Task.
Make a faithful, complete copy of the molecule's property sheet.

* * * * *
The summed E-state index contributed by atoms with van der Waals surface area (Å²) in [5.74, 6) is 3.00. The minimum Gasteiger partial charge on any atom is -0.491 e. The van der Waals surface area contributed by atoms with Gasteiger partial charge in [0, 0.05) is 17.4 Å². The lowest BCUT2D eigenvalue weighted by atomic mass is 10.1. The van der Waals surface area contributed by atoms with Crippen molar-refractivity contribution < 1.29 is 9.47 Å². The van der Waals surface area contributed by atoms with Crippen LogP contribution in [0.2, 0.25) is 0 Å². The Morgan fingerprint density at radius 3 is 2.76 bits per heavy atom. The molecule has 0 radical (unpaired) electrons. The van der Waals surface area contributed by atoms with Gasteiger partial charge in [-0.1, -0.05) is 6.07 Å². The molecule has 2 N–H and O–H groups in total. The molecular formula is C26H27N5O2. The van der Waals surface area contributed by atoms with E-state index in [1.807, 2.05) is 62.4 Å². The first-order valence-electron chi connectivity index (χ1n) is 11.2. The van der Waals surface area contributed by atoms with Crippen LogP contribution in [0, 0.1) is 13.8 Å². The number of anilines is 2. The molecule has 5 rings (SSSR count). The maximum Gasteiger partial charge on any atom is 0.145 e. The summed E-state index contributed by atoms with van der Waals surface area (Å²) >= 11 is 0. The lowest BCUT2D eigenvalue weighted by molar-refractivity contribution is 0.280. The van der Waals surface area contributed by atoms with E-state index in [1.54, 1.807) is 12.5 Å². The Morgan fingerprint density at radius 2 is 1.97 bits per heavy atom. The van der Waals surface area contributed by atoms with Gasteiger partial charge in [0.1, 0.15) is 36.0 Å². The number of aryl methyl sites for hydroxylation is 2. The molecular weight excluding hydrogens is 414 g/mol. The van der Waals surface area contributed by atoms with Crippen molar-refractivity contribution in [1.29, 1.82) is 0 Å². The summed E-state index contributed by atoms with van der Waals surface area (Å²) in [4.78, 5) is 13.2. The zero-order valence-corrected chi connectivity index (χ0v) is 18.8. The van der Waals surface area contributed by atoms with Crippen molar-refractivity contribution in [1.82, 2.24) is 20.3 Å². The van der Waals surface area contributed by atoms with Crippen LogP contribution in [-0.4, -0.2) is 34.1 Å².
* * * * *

The summed E-state index contributed by atoms with van der Waals surface area (Å²) in [5.74, 6) is 3.00. The minimum Gasteiger partial charge on any atom is -0.491 e. The van der Waals surface area contributed by atoms with Gasteiger partial charge in [0, 0.05) is 17.4 Å². The lowest BCUT2D eigenvalue weighted by atomic mass is 10.1. The van der Waals surface area contributed by atoms with Crippen molar-refractivity contribution < 1.29 is 9.47 Å². The van der Waals surface area contributed by atoms with Crippen LogP contribution in [0.2, 0.25) is 0 Å². The Morgan fingerprint density at radius 3 is 2.76 bits per heavy atom. The molecule has 0 radical (unpaired) electrons. The van der Waals surface area contributed by atoms with Gasteiger partial charge in [-0.1, -0.05) is 6.07 Å². The molecule has 2 N–H and O–H groups in total. The molecular formula is C26H27N5O2. The van der Waals surface area contributed by atoms with E-state index in [1.807, 2.05) is 62.4 Å². The first-order valence-electron chi connectivity index (χ1n) is 11.2. The van der Waals surface area contributed by atoms with Crippen LogP contribution in [0, 0.1) is 13.8 Å². The number of anilines is 2. The molecule has 5 rings (SSSR count). The maximum Gasteiger partial charge on any atom is 0.145 e. The summed E-state index contributed by atoms with van der Waals surface area (Å²) >= 11 is 0. The lowest BCUT2D eigenvalue weighted by molar-refractivity contribution is 0.280. The van der Waals surface area contributed by atoms with E-state index in [1.54, 1.807) is 12.5 Å². The Morgan fingerprint density at radius 2 is 1.97 bits per heavy atom. The van der Waals surface area contributed by atoms with Gasteiger partial charge in [0.1, 0.15) is 36.0 Å². The number of aryl methyl sites for hydroxylation is 2. The molecular weight excluding hydrogens is 414 g/mol. The van der Waals surface area contributed by atoms with Crippen molar-refractivity contribution in [1.29, 1.82) is 0 Å². The summed E-state index contributed by atoms with van der Waals surface area (Å²) in [4.78, 5) is 13.2. The zero-order valence-corrected chi connectivity index (χ0v) is 18.8. The van der Waals surface area contributed by atoms with Crippen molar-refractivity contribution in [1.82, 2.24) is 20.3 Å². The van der Waals surface area contributed by atoms with Crippen LogP contribution in [-0.4, -0.2) is 34.1 Å².